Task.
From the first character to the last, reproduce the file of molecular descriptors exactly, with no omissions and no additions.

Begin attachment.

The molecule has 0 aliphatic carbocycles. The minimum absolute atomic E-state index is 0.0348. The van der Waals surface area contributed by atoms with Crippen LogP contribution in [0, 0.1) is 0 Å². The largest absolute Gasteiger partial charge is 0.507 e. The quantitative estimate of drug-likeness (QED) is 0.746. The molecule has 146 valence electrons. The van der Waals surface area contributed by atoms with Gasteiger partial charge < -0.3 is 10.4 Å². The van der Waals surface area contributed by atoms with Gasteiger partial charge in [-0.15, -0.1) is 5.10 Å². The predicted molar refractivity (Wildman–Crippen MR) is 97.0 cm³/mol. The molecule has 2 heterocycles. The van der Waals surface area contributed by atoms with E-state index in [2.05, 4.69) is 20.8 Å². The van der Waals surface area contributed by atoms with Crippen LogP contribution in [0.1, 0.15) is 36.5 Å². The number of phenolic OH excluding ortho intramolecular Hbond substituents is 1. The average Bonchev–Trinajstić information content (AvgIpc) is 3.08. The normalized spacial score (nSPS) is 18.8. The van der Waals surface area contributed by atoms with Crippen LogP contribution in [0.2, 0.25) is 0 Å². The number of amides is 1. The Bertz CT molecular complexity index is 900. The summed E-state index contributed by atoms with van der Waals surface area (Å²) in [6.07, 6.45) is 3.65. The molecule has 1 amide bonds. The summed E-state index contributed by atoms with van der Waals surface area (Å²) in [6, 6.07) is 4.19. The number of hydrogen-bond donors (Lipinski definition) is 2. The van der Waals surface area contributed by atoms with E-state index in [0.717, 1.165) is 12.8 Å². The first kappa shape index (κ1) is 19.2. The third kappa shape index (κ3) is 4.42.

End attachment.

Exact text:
The molecule has 0 aliphatic carbocycles. The minimum absolute atomic E-state index is 0.0348. The van der Waals surface area contributed by atoms with Crippen LogP contribution in [0, 0.1) is 0 Å². The largest absolute Gasteiger partial charge is 0.507 e. The quantitative estimate of drug-likeness (QED) is 0.746. The molecule has 146 valence electrons. The van der Waals surface area contributed by atoms with Gasteiger partial charge < -0.3 is 10.4 Å². The van der Waals surface area contributed by atoms with Gasteiger partial charge in [-0.15, -0.1) is 5.10 Å². The predicted molar refractivity (Wildman–Crippen MR) is 97.0 cm³/mol. The molecule has 2 heterocycles. The van der Waals surface area contributed by atoms with E-state index in [2.05, 4.69) is 20.8 Å². The van der Waals surface area contributed by atoms with Crippen LogP contribution in [0.1, 0.15) is 36.5 Å². The number of phenolic OH excluding ortho intramolecular Hbond substituents is 1. The average Bonchev–Trinajstić information content (AvgIpc) is 3.08. The normalized spacial score (nSPS) is 18.8. The van der Waals surface area contributed by atoms with Crippen LogP contribution in [0.2, 0.25) is 0 Å². The number of amides is 1. The Bertz CT molecular complexity index is 900. The summed E-state index contributed by atoms with van der Waals surface area (Å²) in [6.07, 6.45) is 3.65. The molecule has 1 amide bonds. The summed E-state index contributed by atoms with van der Waals surface area (Å²) in [6, 6.07) is 4.19. The number of hydrogen-bond donors (Lipinski definition) is 2. The van der Waals surface area contributed by atoms with E-state index in [0.717, 1.165) is 12.8 Å². The first kappa shape index (κ1) is 19.2. The third kappa shape index (κ3) is 4.42.